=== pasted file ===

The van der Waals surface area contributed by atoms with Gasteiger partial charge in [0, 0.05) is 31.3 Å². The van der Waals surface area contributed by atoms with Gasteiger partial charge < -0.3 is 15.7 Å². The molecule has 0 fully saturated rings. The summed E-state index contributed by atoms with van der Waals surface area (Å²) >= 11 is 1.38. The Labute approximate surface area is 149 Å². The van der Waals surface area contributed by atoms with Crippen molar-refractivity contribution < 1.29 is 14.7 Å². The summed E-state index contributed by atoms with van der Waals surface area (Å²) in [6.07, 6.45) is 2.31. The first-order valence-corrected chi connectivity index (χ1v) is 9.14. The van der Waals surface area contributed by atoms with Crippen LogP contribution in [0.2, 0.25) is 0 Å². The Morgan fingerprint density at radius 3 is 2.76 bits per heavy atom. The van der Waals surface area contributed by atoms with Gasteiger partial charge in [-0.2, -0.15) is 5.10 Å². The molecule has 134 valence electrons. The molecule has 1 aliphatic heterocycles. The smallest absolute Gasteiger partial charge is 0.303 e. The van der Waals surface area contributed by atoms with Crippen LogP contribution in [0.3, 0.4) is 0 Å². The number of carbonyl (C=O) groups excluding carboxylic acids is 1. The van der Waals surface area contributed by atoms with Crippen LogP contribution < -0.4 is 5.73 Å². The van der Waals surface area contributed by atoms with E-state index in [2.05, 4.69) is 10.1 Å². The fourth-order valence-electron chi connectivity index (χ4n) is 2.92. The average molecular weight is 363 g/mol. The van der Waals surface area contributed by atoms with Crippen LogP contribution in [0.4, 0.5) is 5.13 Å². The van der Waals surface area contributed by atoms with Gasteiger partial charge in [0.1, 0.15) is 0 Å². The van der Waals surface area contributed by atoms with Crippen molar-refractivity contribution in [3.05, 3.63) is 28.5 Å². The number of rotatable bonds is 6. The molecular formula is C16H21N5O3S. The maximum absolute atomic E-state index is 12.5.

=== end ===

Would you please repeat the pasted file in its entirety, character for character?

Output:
The van der Waals surface area contributed by atoms with Gasteiger partial charge in [0, 0.05) is 31.3 Å². The van der Waals surface area contributed by atoms with Gasteiger partial charge < -0.3 is 15.7 Å². The molecule has 0 fully saturated rings. The summed E-state index contributed by atoms with van der Waals surface area (Å²) >= 11 is 1.38. The Labute approximate surface area is 149 Å². The van der Waals surface area contributed by atoms with Crippen molar-refractivity contribution < 1.29 is 14.7 Å². The summed E-state index contributed by atoms with van der Waals surface area (Å²) in [6.07, 6.45) is 2.31. The first-order valence-corrected chi connectivity index (χ1v) is 9.14. The van der Waals surface area contributed by atoms with Crippen LogP contribution in [0.2, 0.25) is 0 Å². The Morgan fingerprint density at radius 3 is 2.76 bits per heavy atom. The van der Waals surface area contributed by atoms with Gasteiger partial charge in [-0.2, -0.15) is 5.10 Å². The molecule has 134 valence electrons. The molecule has 1 aliphatic heterocycles. The smallest absolute Gasteiger partial charge is 0.303 e. The van der Waals surface area contributed by atoms with Crippen LogP contribution in [0.3, 0.4) is 0 Å². The number of carbonyl (C=O) groups excluding carboxylic acids is 1. The van der Waals surface area contributed by atoms with Crippen LogP contribution < -0.4 is 5.73 Å². The van der Waals surface area contributed by atoms with E-state index in [2.05, 4.69) is 10.1 Å². The fourth-order valence-electron chi connectivity index (χ4n) is 2.92. The average molecular weight is 363 g/mol. The van der Waals surface area contributed by atoms with Crippen LogP contribution in [0.4, 0.5) is 5.13 Å². The van der Waals surface area contributed by atoms with Gasteiger partial charge in [0.1, 0.15) is 0 Å². The van der Waals surface area contributed by atoms with Crippen molar-refractivity contribution in [3.05, 3.63) is 28.5 Å². The number of rotatable bonds is 6. The molecular formula is C16H21N5O3S. The maximum absolute atomic E-state index is 12.5.